(3) Lev 5
(1) Metallurg Magnitogorsk 4 (OT)
Series tied at 3-3
The home team knew that only victory would do as it sought to claw back a 2-3 series deficit in front of its fans in Prague, but trailed three times on the night before recovering to win it.
There was little more than two minutes left to play when Maenpaa tied up the scores at 4-4 and forced overtime. Magnitka ran into trouble on the boards and Sergei Mozyakin – whose 1+1 on the night took his team so close to lifting the cup – gifted the puck to the Finnish defenseman. Maenpaa needed no second invitation, firing a wrist shot past Vasily Koshechkin to bring Lev’s hopes back to life.
Then, in the extras, Patrik Zackrisson led a counter attack on Koshechkin’s net and had the goalie sprawling to scrape the puck off his crease. But the play returned with interest and Oystrick – who had earlier hit the post as his team looked to force overtime – fired the puck along the goal-line and saw it bounce in off the back of the goalie’s legs to give Lev a vital victory.
Lev’s win means that the Gagarin Cup final has gone to a final game decider in four seasons out of six, while Magnitogorsk head coach Mike Keenan is set to add a KHL Game Seven to his two Stanley Cup final deciders.
For Metallurg, though, it was a cruel end to a game that seemed poised to bring the team glory. It was particularly hard to bear for Francis Pare, whose goal late in the second period seemed set to hand Metallurg the game and the series. Lev had barely killed a penalty when a quick counter saw Mozyakin rushing down the flank. Pare’s run went untracked in the center, and Mozyakin’s pass was perfectly weighted for his team-mate to snaffle the 4-3 goal.
Earlier hostilities were opened by the main men of the series – Mozyakin and Azevedo. The Magnitogorsk man opened the scoring in the 10th minute, outpacing Maenpaa down the left flank before beating Petri Vehanen from close in. But when Mozyakin was sin-binned, Justin Azevedo maintained his record of scoring in every game of this series with a slap shot to convert Lev’s first power play of the game. A second penalty on Magnitka enabled Lev to go to the first intermission 2-1 up; Ondrej Nemec shaped to shoot from the blue line, but deceived Vasily Koshechkin with a pass for Martin Sevc who fired past the wrong-footed goalie.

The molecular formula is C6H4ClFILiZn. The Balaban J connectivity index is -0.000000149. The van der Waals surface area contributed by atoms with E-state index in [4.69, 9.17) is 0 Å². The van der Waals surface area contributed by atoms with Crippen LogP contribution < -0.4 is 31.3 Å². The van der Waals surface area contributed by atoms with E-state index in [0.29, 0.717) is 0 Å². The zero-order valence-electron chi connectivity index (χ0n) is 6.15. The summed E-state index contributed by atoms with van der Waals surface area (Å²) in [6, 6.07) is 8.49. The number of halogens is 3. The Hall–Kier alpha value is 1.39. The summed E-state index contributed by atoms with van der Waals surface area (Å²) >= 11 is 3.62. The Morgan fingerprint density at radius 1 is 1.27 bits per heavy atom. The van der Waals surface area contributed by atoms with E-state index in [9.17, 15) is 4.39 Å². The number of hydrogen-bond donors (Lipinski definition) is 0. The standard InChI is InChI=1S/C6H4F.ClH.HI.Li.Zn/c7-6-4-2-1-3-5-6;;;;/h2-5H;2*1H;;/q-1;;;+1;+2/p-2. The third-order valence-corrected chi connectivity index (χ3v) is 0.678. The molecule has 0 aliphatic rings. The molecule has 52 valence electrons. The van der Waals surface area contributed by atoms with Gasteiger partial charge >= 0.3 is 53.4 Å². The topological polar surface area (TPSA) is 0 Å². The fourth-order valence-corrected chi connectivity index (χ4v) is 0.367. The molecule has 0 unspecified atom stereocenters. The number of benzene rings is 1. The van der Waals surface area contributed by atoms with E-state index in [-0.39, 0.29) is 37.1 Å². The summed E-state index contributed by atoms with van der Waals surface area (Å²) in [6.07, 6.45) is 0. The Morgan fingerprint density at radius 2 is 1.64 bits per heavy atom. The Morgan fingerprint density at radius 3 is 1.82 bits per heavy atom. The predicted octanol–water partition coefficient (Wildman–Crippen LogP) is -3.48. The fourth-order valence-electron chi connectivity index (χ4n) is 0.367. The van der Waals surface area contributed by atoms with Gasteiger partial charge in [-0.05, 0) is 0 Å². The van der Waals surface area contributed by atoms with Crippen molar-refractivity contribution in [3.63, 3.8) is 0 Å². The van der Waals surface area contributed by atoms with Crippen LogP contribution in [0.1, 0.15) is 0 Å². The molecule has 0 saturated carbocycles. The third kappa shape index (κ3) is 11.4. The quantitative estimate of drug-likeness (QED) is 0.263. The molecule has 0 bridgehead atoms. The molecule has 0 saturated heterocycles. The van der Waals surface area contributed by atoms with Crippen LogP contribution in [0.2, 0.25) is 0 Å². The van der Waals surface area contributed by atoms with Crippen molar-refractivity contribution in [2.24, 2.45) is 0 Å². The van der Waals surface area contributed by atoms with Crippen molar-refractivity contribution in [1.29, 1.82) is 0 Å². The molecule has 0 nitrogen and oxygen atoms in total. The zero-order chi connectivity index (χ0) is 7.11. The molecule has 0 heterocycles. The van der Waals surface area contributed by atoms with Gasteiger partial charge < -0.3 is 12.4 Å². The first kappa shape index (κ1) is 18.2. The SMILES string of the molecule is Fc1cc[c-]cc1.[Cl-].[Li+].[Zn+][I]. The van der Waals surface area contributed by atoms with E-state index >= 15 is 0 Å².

The second session began in similar vein, with the teams trading goals. Mikhail Yunkov tied it up in the 23rd minute, converting Oskar Osala’s pass from behind the goal before Chris Lee surprised Vehanen with a one timer from the edge of the circle that flew over the goalie’s shoulder and into the top corner.
Lev wasn’t finished though, even if its defense betrayed unfamiliar signs of frailty: a rare goal from Ryan O’Byrne, taking his time and picking his spot from the deep slot, tied the game at 3-3, but the high tempo of the game was beginning to take its toll on the home side. As Magnitka applied the pressure, Danis Zaripov saw a great chance denied by a combination of Vehanen’s pads and the outside of the post before Pare’s marker set up that nerve-jangling final session and Lev’s eventual escape.
The final act of a compelling series will take place in Magnitogorsk on Wednesday, at 5 pm Moscow time. Will Mike Keenan add a Gagarin Cup to his Stanley Cup success, or can Lev become the first team to take the KHL’s top prize out of Russia?